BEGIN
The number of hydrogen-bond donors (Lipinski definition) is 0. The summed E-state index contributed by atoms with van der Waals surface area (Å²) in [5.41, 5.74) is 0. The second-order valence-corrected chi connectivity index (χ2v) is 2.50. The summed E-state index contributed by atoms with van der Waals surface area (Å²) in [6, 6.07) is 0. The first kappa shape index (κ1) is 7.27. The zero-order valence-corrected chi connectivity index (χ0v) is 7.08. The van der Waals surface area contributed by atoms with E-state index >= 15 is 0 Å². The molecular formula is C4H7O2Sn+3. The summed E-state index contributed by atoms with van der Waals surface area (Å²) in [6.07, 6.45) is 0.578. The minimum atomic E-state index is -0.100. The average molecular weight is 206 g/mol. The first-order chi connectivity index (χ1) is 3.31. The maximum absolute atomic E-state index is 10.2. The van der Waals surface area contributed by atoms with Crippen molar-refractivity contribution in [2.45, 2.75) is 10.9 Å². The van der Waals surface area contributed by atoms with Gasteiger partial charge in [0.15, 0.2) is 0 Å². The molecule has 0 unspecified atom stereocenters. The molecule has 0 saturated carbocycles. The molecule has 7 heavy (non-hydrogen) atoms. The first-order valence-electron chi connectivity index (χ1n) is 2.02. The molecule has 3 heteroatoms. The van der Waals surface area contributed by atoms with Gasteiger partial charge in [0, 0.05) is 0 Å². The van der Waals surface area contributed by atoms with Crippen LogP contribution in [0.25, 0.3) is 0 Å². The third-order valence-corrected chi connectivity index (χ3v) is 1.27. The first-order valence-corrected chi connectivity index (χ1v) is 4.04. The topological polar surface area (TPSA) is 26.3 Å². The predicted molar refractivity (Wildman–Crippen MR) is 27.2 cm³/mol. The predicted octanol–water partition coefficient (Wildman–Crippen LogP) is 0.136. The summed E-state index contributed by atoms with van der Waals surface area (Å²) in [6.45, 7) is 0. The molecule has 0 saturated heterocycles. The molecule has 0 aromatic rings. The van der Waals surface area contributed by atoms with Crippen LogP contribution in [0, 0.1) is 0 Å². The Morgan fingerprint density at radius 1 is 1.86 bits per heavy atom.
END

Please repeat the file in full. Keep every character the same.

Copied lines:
The number of hydrogen-bond donors (Lipinski definition) is 0. The summed E-state index contributed by atoms with van der Waals surface area (Å²) in [5.41, 5.74) is 0. The second-order valence-corrected chi connectivity index (χ2v) is 2.50. The summed E-state index contributed by atoms with van der Waals surface area (Å²) in [6, 6.07) is 0. The first kappa shape index (κ1) is 7.27. The zero-order valence-corrected chi connectivity index (χ0v) is 7.08. The van der Waals surface area contributed by atoms with E-state index >= 15 is 0 Å². The molecular formula is C4H7O2Sn+3. The summed E-state index contributed by atoms with van der Waals surface area (Å²) in [6.07, 6.45) is 0.578. The minimum atomic E-state index is -0.100. The average molecular weight is 206 g/mol. The first-order chi connectivity index (χ1) is 3.31. The maximum absolute atomic E-state index is 10.2. The van der Waals surface area contributed by atoms with Crippen molar-refractivity contribution in [2.45, 2.75) is 10.9 Å². The van der Waals surface area contributed by atoms with Gasteiger partial charge in [0.15, 0.2) is 0 Å². The molecule has 0 unspecified atom stereocenters. The molecule has 0 saturated carbocycles. The molecule has 7 heavy (non-hydrogen) atoms. The first-order valence-electron chi connectivity index (χ1n) is 2.02. The molecule has 3 heteroatoms. The van der Waals surface area contributed by atoms with Gasteiger partial charge in [0, 0.05) is 0 Å². The van der Waals surface area contributed by atoms with Crippen LogP contribution in [0.25, 0.3) is 0 Å². The third-order valence-corrected chi connectivity index (χ3v) is 1.27. The first-order valence-corrected chi connectivity index (χ1v) is 4.04. The topological polar surface area (TPSA) is 26.3 Å². The predicted molar refractivity (Wildman–Crippen MR) is 27.2 cm³/mol. The predicted octanol–water partition coefficient (Wildman–Crippen LogP) is 0.136. The summed E-state index contributed by atoms with van der Waals surface area (Å²) in [6.45, 7) is 0. The molecule has 0 saturated heterocycles. The molecule has 0 aromatic rings. The van der Waals surface area contributed by atoms with Crippen LogP contribution in [0, 0.1) is 0 Å². The Morgan fingerprint density at radius 1 is 1.86 bits per heavy atom.